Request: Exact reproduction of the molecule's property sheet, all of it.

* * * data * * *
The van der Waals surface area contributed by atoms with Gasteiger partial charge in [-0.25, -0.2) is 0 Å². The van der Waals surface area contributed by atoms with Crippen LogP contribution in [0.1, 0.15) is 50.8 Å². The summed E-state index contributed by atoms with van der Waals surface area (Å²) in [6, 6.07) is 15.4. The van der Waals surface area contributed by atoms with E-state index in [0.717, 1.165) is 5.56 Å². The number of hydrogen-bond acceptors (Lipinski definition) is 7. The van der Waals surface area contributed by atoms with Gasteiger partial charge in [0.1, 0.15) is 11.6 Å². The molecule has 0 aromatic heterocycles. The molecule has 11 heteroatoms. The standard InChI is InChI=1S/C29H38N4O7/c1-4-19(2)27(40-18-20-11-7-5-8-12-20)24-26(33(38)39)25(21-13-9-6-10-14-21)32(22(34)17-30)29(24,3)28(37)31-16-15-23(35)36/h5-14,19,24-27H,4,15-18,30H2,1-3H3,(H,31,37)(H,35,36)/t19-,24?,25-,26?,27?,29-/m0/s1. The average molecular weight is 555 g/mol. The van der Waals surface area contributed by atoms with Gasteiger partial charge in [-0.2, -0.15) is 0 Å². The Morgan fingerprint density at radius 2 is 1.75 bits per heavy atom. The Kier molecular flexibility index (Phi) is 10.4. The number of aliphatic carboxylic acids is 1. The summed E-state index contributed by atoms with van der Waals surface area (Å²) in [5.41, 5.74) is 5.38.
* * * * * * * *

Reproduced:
The van der Waals surface area contributed by atoms with Gasteiger partial charge in [-0.25, -0.2) is 0 Å². The van der Waals surface area contributed by atoms with Crippen LogP contribution in [0.1, 0.15) is 50.8 Å². The summed E-state index contributed by atoms with van der Waals surface area (Å²) in [6, 6.07) is 15.4. The van der Waals surface area contributed by atoms with E-state index in [0.717, 1.165) is 5.56 Å². The number of hydrogen-bond acceptors (Lipinski definition) is 7. The van der Waals surface area contributed by atoms with Gasteiger partial charge in [0.1, 0.15) is 11.6 Å². The molecule has 0 aromatic heterocycles. The molecule has 11 heteroatoms. The standard InChI is InChI=1S/C29H38N4O7/c1-4-19(2)27(40-18-20-11-7-5-8-12-20)24-26(33(38)39)25(21-13-9-6-10-14-21)32(22(34)17-30)29(24,3)28(37)31-16-15-23(35)36/h5-14,19,24-27H,4,15-18,30H2,1-3H3,(H,31,37)(H,35,36)/t19-,24?,25-,26?,27?,29-/m0/s1. The average molecular weight is 555 g/mol. The van der Waals surface area contributed by atoms with Gasteiger partial charge in [-0.2, -0.15) is 0 Å². The Morgan fingerprint density at radius 2 is 1.75 bits per heavy atom. The Kier molecular flexibility index (Phi) is 10.4. The number of aliphatic carboxylic acids is 1. The summed E-state index contributed by atoms with van der Waals surface area (Å²) in [5.41, 5.74) is 5.38.